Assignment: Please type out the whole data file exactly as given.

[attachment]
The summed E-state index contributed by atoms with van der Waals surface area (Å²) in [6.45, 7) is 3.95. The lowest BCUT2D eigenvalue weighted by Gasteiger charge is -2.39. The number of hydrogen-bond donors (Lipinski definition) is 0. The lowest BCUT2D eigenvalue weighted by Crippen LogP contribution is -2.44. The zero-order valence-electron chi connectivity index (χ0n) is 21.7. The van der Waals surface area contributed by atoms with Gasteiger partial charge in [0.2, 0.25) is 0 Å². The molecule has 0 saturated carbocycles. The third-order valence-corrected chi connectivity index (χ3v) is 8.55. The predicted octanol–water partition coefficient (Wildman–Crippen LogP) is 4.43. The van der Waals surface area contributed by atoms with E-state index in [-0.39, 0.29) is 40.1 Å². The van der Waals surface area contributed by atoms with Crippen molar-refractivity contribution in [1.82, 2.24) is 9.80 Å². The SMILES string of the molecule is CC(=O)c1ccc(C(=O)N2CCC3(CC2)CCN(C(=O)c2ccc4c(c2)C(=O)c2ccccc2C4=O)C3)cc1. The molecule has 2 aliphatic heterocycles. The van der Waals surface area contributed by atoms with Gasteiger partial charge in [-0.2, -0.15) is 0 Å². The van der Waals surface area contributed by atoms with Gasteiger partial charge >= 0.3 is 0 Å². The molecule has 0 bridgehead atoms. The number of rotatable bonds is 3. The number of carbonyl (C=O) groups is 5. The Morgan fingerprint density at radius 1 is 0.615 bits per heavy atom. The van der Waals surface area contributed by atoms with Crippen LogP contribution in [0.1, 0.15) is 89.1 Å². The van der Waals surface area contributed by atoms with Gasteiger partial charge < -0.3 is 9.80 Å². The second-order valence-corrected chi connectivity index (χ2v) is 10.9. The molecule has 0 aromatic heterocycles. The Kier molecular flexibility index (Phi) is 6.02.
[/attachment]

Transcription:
The summed E-state index contributed by atoms with van der Waals surface area (Å²) in [6.45, 7) is 3.95. The lowest BCUT2D eigenvalue weighted by Gasteiger charge is -2.39. The number of hydrogen-bond donors (Lipinski definition) is 0. The lowest BCUT2D eigenvalue weighted by Crippen LogP contribution is -2.44. The zero-order valence-electron chi connectivity index (χ0n) is 21.7. The van der Waals surface area contributed by atoms with Gasteiger partial charge in [0.2, 0.25) is 0 Å². The molecule has 0 saturated carbocycles. The third-order valence-corrected chi connectivity index (χ3v) is 8.55. The predicted octanol–water partition coefficient (Wildman–Crippen LogP) is 4.43. The van der Waals surface area contributed by atoms with E-state index in [-0.39, 0.29) is 40.1 Å². The van der Waals surface area contributed by atoms with Crippen molar-refractivity contribution in [1.82, 2.24) is 9.80 Å². The SMILES string of the molecule is CC(=O)c1ccc(C(=O)N2CCC3(CC2)CCN(C(=O)c2ccc4c(c2)C(=O)c2ccccc2C4=O)C3)cc1. The molecule has 2 aliphatic heterocycles. The van der Waals surface area contributed by atoms with Gasteiger partial charge in [-0.2, -0.15) is 0 Å². The van der Waals surface area contributed by atoms with Gasteiger partial charge >= 0.3 is 0 Å². The molecule has 0 bridgehead atoms. The number of rotatable bonds is 3. The number of carbonyl (C=O) groups is 5. The Morgan fingerprint density at radius 1 is 0.615 bits per heavy atom. The van der Waals surface area contributed by atoms with Crippen LogP contribution in [0.1, 0.15) is 89.1 Å². The van der Waals surface area contributed by atoms with Gasteiger partial charge < -0.3 is 9.80 Å². The second-order valence-corrected chi connectivity index (χ2v) is 10.9. The molecule has 0 aromatic heterocycles. The Kier molecular flexibility index (Phi) is 6.02.